President Donald Trump is set to meet Monday with the so-called “Trump of the East,” Philippine President Rodrigo Duterte, another controversial world leader known for his ultra-tough approach.
However, the first formal sit-down between the two leaders may not trigger substantial changes in the Philippines’ human-rights record. In fact, Duterte said last week that he would tell Trump to “lay off” if he raised the issue of human rights, according to Reuters.
Breaking with his presidential predecessors, Trump largely has abandoned publicly pressing foreign leaders on human rights, instead showing a willingness to embrace international strongmen for strategic gain.
This week, Duterte boasted that he murdered a man with his own hands.
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Duterte previously called former President Barack Obama a “son of a wh—.”
Above all, Duterte has sanctioned a bloody drug war that features extrajudicial killing.
Duterte’s war on drugs has alarmed human rights advocates around the world who say it has allowed police officers and vigilantes to ignore due process and to take justice into their own hands. Government officials estimate that well over 3,000 people, mostly drug users and dealers, have died in the ongoing crackdown. Human rights groups believe the victim total is far higher, perhaps closer to 9,000.
Duterte has defended the violence strenuously and boasted of participating himself.
Late last year, he bragged that he personally pulled the trigger and killed three people years ago while serving as mayor of Davao City. And last week, while in Vietnam for an international summit, he said he took his first life years earlier.
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“When I was a teenager, I had been in and out of jail, rumble here and there,” Duterte said during a speech in Danang. “At the age of 16, I already killed someone.”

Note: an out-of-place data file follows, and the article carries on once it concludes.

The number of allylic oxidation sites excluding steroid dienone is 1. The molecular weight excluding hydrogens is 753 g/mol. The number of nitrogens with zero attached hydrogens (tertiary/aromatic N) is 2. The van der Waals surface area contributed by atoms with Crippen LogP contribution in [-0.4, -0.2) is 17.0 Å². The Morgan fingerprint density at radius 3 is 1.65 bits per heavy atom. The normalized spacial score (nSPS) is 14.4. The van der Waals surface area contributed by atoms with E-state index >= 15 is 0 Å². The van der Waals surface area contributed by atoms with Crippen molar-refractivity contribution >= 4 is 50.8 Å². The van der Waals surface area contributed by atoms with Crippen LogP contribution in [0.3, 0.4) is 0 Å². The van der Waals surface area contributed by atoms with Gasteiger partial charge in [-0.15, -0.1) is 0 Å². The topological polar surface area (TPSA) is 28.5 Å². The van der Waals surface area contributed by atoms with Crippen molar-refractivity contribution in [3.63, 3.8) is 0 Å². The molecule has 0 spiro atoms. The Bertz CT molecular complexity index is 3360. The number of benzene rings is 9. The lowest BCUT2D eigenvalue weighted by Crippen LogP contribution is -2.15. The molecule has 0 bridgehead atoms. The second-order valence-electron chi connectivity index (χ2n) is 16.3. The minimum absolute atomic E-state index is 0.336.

He claimed he fatally stabbed the person “just over a look.”
His spokesman later tried to downplay the comment, saying, “I think it was in jest.”
Trump has shown little interest in pressuring Duterte to rein in the violence, instead saluting him during a May phone call.
“I just wanted to congratulate you because I am hearing of the unbelievable job on the drug problem,” Trump told Duterte, according to a transcript of the conversation that later leaked. “Many countries have the problem, we have a problem, but what a great job you are doing and I just wanted to call and tell you that.”
White House officials have suggested there is a strategy behind Trump’s flattery of Duterte.
Advisers have said that while Trump is unlikely to publicly chastise the Philippine president, he may offer criticisms during private meetings. Trump would plan to hold his tongue in public in order not to embarrass Duterte, whom he is urging to help pressure North Korea and fight terrorism, and to avoid pushing him into the arms of China.
Trump met Duterte for the first time at the Asia Pacific Economic Cooperation summit in Vietnam on Saturday.
The meeting was “short but was warm and cordial,” Duterte’s spokesman, Harry Roque, told Reuters.
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“The leaders were generally pleased to finally meet each other in person,” Roque added.
Trump dismissed the notion that he buddied up to dictators.
He said Saturday he has great relationships with all sorts of leaders, “every person in that room today,” after leaving a summit in Vietnam attended by Duterte and Putin, among others.
In addition to meeting with Duterte, Trump is expected to attend the Association for Southeast Asian Nations conference on Monday to urge allies to pressure North Korea to give up its nuclear weapons program.
Trump’s trip to Asia was meant to be centered on trade, as well, where he held meetings with other Asian leaders to push his agenda for bilateral, rather than multinational, trade agreements.